It took the deadliest year in the city’s history, but Toronto Police Chief Mark Saunders says he’s confident all levels of government are now listening.
His comments Monday followed the city’s 90th homicide on Sunday – a fatal shooting in the city’s east end – eclipsing what had been 1991’s record.
In an interview with CBC’s Metro Morning, Chief Saunders said police have seized close to 900 firearms this year. “We do have a problem with the gun play,” he said. “Most of the shootings, by and large, are related and attributed to street gang violence.”
And while he stressed that means the vast majority of the city’s 2.8 million Torontonians are safe, he acknowledged the “brazenness” of some of these shootings has increased.
Toronto homicide detectives are investigating the Sunday shooting death.
Police received the initial call for the sound of gunshots at around 1:23 p.m. Despite the call for the sound of shots, there was no other commotion reported in the apartment building at Lawrence Avenue and Kingston Road. “Officers happened to be fairly close by, and they were able to respond to this very quickly,” said Constable David Hopkinson, a Toronto police spokesperson.
Searching the building, officers soon found a 23-year-old man without vital signs, along with some shell casings. Paramedics were rushed to the scene. Shortly afterwards, the victim, Cardinal Licorish of Ajax, Ont., was pronounced dead.
Homicide detectives have taken over the case. Of the homicides so far this year, shootings make up over half, claiming 47 lives. There have been 19 stabbing deaths, and 24 deaths that are classified as “other," including the 10 people killed during April’s van attack.
Plans to reduce gun violence became a heated subject of debate in the most recent municipal election, won by incumbent Mayor John Tory.
Speaking at a press conference at city hall on Monday, Mr. Tory said he would not accept the record homicide tally as a “new normal” for Toronto.
He reiterated his moves to seek new federal funding for programs for families and youth and to provide police with added resources. He also said that as the city begins to prepare its 2019 budget, he would take a look at the city’s own youth equity strategy, which critics have said is underfunded.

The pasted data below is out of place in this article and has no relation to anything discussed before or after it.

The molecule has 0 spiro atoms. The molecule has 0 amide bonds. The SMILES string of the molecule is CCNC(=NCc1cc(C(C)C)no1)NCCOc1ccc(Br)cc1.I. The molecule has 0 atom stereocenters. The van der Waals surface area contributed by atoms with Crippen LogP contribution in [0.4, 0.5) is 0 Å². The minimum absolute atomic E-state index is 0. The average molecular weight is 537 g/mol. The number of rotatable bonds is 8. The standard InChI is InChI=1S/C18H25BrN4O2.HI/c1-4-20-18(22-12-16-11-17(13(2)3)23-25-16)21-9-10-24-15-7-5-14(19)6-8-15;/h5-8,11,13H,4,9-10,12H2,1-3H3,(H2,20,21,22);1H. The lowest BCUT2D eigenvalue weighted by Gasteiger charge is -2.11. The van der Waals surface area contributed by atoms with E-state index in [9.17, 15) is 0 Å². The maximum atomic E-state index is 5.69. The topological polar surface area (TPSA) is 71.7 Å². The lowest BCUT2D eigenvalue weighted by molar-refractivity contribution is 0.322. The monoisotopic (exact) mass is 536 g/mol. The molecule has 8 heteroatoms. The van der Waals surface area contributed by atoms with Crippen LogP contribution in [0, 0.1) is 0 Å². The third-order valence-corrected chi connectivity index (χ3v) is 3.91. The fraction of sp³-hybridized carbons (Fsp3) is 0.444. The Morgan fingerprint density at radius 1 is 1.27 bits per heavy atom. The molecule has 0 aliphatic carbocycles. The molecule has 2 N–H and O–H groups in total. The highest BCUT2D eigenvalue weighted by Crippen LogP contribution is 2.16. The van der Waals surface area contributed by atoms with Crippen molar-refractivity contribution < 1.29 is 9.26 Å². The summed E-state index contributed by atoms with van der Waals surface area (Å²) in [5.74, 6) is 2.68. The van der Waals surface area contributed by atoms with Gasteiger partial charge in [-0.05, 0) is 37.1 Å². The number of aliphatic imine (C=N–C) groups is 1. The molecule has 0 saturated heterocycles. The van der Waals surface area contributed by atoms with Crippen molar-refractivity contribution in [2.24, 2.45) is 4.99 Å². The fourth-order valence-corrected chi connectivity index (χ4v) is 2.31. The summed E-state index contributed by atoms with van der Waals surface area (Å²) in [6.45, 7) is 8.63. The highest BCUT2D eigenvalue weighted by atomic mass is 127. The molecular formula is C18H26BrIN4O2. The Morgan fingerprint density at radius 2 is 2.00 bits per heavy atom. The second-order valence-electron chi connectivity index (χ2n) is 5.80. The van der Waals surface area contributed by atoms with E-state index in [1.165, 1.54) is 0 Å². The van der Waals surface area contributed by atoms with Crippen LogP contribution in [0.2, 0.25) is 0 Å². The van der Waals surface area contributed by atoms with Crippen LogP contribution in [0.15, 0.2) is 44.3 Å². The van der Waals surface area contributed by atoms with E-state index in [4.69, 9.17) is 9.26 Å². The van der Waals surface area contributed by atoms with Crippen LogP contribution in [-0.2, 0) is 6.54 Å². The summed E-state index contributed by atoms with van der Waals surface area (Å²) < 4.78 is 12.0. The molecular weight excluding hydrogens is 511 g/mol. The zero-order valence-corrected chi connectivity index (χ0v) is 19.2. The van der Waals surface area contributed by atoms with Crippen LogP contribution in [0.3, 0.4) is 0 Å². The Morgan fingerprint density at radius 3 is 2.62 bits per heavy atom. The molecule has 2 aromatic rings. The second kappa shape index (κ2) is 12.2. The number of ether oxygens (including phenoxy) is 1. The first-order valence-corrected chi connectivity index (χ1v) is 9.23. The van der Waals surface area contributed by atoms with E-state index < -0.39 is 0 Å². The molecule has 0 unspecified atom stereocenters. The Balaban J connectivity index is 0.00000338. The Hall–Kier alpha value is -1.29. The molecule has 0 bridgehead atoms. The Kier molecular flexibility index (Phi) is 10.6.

“I think what we have to do is double and triple and quadruple our resolve to try and address it as best we can,” Mr. Tory said.
That governments are now listening to the need for action on violence is crucial, Chief Saunders said, because the battle will take a collective effort. “It’s not just a policing solution,'” he said.
In neighbouring Peel Region, Police Chief Jennifer Evans has blamed the ban on carding – the controversial police practice of collecting information about people they stop to question – for the rise in violence. The practice was banned after it was found to disproportionately target people of colour, but some police officers argue they have lost a necessary investigative tool.
Asked about carding Monday, Chief Saunders stressed that it is dangerous to “oversimplify.”
He said he could not say that the ban on carding was not a factor, but that it was important to look at the whole picture. He cited root causes of violence such as poverty, and lack of housing and job opportunities.
He said there is a need for more core funding for community organizations.
“Grant funding happens for a couple years and then it’s gone; you have to rebuild it. There has to be core funding to make it work, to make it sustainable,” he said.